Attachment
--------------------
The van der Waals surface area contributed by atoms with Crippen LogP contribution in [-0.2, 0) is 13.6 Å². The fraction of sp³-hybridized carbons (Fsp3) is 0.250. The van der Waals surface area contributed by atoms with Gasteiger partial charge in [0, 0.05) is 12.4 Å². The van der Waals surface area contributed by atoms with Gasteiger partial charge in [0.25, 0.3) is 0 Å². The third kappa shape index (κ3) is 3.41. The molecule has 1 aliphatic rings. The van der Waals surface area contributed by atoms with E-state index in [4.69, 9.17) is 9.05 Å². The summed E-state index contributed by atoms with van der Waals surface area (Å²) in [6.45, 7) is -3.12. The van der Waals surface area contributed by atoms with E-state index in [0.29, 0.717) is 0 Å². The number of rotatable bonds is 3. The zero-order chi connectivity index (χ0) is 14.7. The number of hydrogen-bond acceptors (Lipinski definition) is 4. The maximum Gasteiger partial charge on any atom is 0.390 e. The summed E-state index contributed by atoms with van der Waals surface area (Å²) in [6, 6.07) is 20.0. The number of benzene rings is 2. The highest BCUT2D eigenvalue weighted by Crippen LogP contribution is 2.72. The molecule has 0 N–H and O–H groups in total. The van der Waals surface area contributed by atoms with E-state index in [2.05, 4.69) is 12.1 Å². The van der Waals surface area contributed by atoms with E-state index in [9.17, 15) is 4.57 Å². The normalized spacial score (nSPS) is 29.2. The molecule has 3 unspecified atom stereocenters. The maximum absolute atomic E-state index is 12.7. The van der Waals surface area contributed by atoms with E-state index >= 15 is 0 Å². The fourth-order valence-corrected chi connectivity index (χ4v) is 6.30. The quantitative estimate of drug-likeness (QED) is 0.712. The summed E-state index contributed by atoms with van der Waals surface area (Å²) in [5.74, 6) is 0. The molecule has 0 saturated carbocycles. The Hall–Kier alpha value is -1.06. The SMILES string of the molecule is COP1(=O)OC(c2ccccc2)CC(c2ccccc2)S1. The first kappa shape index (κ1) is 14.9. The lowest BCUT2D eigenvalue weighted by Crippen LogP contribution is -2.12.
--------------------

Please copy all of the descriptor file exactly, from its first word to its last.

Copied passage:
The van der Waals surface area contributed by atoms with Crippen LogP contribution in [-0.2, 0) is 13.6 Å². The fraction of sp³-hybridized carbons (Fsp3) is 0.250. The van der Waals surface area contributed by atoms with Gasteiger partial charge in [0, 0.05) is 12.4 Å². The van der Waals surface area contributed by atoms with Gasteiger partial charge in [0.25, 0.3) is 0 Å². The third kappa shape index (κ3) is 3.41. The molecule has 1 aliphatic rings. The van der Waals surface area contributed by atoms with E-state index in [4.69, 9.17) is 9.05 Å². The summed E-state index contributed by atoms with van der Waals surface area (Å²) in [6.45, 7) is -3.12. The van der Waals surface area contributed by atoms with E-state index in [0.29, 0.717) is 0 Å². The number of rotatable bonds is 3. The zero-order chi connectivity index (χ0) is 14.7. The number of hydrogen-bond acceptors (Lipinski definition) is 4. The maximum Gasteiger partial charge on any atom is 0.390 e. The summed E-state index contributed by atoms with van der Waals surface area (Å²) in [6, 6.07) is 20.0. The number of benzene rings is 2. The highest BCUT2D eigenvalue weighted by Crippen LogP contribution is 2.72. The molecule has 0 N–H and O–H groups in total. The van der Waals surface area contributed by atoms with E-state index in [2.05, 4.69) is 12.1 Å². The van der Waals surface area contributed by atoms with E-state index in [9.17, 15) is 4.57 Å². The normalized spacial score (nSPS) is 29.2. The molecule has 3 unspecified atom stereocenters. The maximum absolute atomic E-state index is 12.7. The van der Waals surface area contributed by atoms with E-state index >= 15 is 0 Å². The fourth-order valence-corrected chi connectivity index (χ4v) is 6.30. The quantitative estimate of drug-likeness (QED) is 0.712. The summed E-state index contributed by atoms with van der Waals surface area (Å²) in [5.74, 6) is 0. The molecule has 0 saturated carbocycles. The Hall–Kier alpha value is -1.06. The SMILES string of the molecule is COP1(=O)OC(c2ccccc2)CC(c2ccccc2)S1. The first kappa shape index (κ1) is 14.9. The lowest BCUT2D eigenvalue weighted by Crippen LogP contribution is -2.12.